Lower Colorado Dams Office
Davis Dam and Powerplant
Bureau of Reclamation
Davis Dam Field Division
Bullhead City, Arizona 86429
Phone: (928) 754-3626
Manager: Vince Lammers
Davis Dam and Powerplant facility was constructed by the Bureau of Reclamation in Pyramid Canyon, 67 miles downstream from Hoover Dam. The site is about 10 miles north of the point where Arizona, Nevada, and California meet and approximately 2 miles upstream from the Laughlin, Nevada, and Bullhead City, Arizona, communities.
Reclamation had investigated a possible dam site in Pyramid Canyon as early as 1902-03, but until Hoover Dam controlled the Colorado River, a dam at the Davis site was not considered practicable. In 1930, as the Hoover Dam project was moving forward, Reclamation made further investigations and explorations of the site which led to the authorization of the Davis Dam Project.
The site was named in 1941 in honor of Arthur Powell Davis, Director of Reclamation from 1914 to 1932. Davis was one of a small group of men whose courage, foresight and vision sparked the beginning of Colorado River development.
The Davis Dam Project was authorized April 26, 1941, and a contract for the construction of the dam and its associated structures was awarded in June 1942. However, work was halted after the War Production Board revoked priority ratings needed to obtain the necessary materials for construction. Work resumed in 1946, and the dam and powerplant were completed in 1953.
Davis Dam is an earth and rock-fill embankment with a concrete spillway, gravity structure, intake structure and powerplant. Behind the dam lies Lake Mohave which is confined for most of its length between the steep walls of Pyramid, Painted, Eldorado and Black Canyons. The lake is comparatively narrow, not more than 4 miles across at its widest point.
The primary purpose of Davis Dam is to re-regulate Hoover Dam releases to meet downstream needs including the annual delivery of 1.5 million acre-feet of water to Mexico. This is in accordance with the 1944 water treaty with Mexico. Lake Mohave also provides recreation and habitat for fish and wildlife. Additionally, the lake captures and delays the discharge of flash floods from side washes below Hoover Dam.
Located on the Arizona side of the river, the Davis Dam Powerplant is immediately downstream from the dam embankment. The forebay is formed by the intake, spillway and gravity structures.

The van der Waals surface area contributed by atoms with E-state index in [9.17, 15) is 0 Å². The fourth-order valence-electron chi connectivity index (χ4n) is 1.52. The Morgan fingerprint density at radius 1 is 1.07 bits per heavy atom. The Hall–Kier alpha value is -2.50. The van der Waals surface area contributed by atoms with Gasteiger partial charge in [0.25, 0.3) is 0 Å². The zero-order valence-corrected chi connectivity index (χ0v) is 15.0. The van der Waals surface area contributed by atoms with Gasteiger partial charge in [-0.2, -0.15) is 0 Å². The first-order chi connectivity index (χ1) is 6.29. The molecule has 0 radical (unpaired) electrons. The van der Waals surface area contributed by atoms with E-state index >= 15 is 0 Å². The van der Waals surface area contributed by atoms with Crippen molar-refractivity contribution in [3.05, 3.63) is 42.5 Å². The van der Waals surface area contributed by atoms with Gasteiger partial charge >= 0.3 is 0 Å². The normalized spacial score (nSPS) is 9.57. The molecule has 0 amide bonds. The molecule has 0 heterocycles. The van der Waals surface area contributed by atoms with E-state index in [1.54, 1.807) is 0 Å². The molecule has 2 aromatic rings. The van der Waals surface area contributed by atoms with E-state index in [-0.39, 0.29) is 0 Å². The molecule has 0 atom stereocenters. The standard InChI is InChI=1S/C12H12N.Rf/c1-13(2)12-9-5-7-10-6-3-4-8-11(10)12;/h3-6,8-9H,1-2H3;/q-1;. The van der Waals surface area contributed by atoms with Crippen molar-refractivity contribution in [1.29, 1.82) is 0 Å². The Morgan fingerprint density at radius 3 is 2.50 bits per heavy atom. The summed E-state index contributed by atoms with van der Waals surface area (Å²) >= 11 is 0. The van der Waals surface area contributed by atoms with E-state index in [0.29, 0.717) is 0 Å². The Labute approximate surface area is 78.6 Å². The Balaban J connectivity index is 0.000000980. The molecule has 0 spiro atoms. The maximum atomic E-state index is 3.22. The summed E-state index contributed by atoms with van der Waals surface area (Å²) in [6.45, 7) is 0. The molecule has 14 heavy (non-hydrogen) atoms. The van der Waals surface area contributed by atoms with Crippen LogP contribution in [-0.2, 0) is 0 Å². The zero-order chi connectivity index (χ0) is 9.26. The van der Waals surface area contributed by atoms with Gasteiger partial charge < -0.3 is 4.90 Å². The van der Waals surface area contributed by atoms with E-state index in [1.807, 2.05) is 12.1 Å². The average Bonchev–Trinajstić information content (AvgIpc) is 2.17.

The powerplant adds substantially to the Colorado River hydroelectric energy pool by generating 1 to 2 billion kilowatt-hours annually. This energy is used in the Southwest to turn the wheels of industry and pump water from wells to irrigate farmlands and water livestock.
The Davis Dam and Powerplant facility was constructed at the cost of approximately $67 million, which was repaid from power revenues. Contributions also came from the Federal Highway Administration and the State of Arizona for bridge and highway construction.
Lower Colorado Dams Area Office
Davis Dam is part of the Lower Colorado Dams Area Office, headquartered at Hoover Dam. The project also includes Parker Dam. Hoover, Davis and Parker Dams are operated integrally to control floods along the river and furnish hydroelectric energy through interconnections with Western Area Power Administration power systems.
Power Transmission System
The Davis Dam Powerplant is linked with a federal power distribution system operated by the Western Area Power Administration. The total system consists of 2100 miles of high-voltage transmission lines serving 43 power substations in Arizona, Nevada, and California which supplies power to a number of utilities and other entities in this area.
Western's dispatching headquarters in Phoenix, the nerve center of the transmission system, can interconnect energy from the plants in the Lower Colorado River Basin with power generating facilities in the Upper Colorado River Basin and the Pacific Northwest. The facility can direct the flow of more than 4 billion kilowatt-hours of Colorado River hydroelectric energy annually.
Lake Mohave, behind Davis Dam, is part of Lake Mead National Recreation Area administered by the National Park Service. The area around the lake and along the Colorado River below Davis Dam provides a multitude of recreational opportunities, including fishing, boating, swimming, water skiing, camping, picnicking, exploring, photography and just plain relaxing.
Facilities for public use are located at Katherine's Landing in Arizona near Davis Dam and at Cottonwood Cove east of Searchlight, Nevada. Public campgrounds are available at these locations where concessionaires provide trailer parks, restaurants, lodging, docking facilities, boat and fishing tackle equipment, and fishing licenses. A fishing license from either Arizona or Nevada to which a special-use stamp from the opposite state is attached, is required for those wishing to fish on Lake Mead or Lake Mohave. Rainbow trout are found in the cool, clear water at the upper end of Lake Mohave, while largemouth and striped bass can be taken from the lower reaches of the lake.
SELF GUIDED TOURS ARE NO LONGER AVAILABLE at Davis Dam.
THE ROADWAY OVER DAVIS DAM IS CLOSED TO PUBLIC TRAFFIC. As of April 2004, the roadway across the dam is closed to all vehicles; pedestrian and bicycle access to the dam is still allowed.
Type: Zoned earthfill
Height: 200 feet (61 meters)
Crest length: 1600 feet (488 meters)
Crest width: 50 feet (15 meters)
Base Width: 1400 feet (427 meters)
Volume of earthfill: 3.64 million cubic yards (2,784,509 cubic meters)
Number of generating units: 5
Nameplate capacity: 48 megawatts
Maximum Head: 138 feet (42 meters)
Horsepower of each turbine: 62,200
Capacity: 1,818,300 acre-feet (2,242,853,000 cubic meters)
Surface Area: 44 square miles
(114 square kilometers)
Length: 67 miles (108 kilometers)
Max lake elevation: 647 feet (197 meters)
For Telecommunications Relay Services (TRS) Dial: 711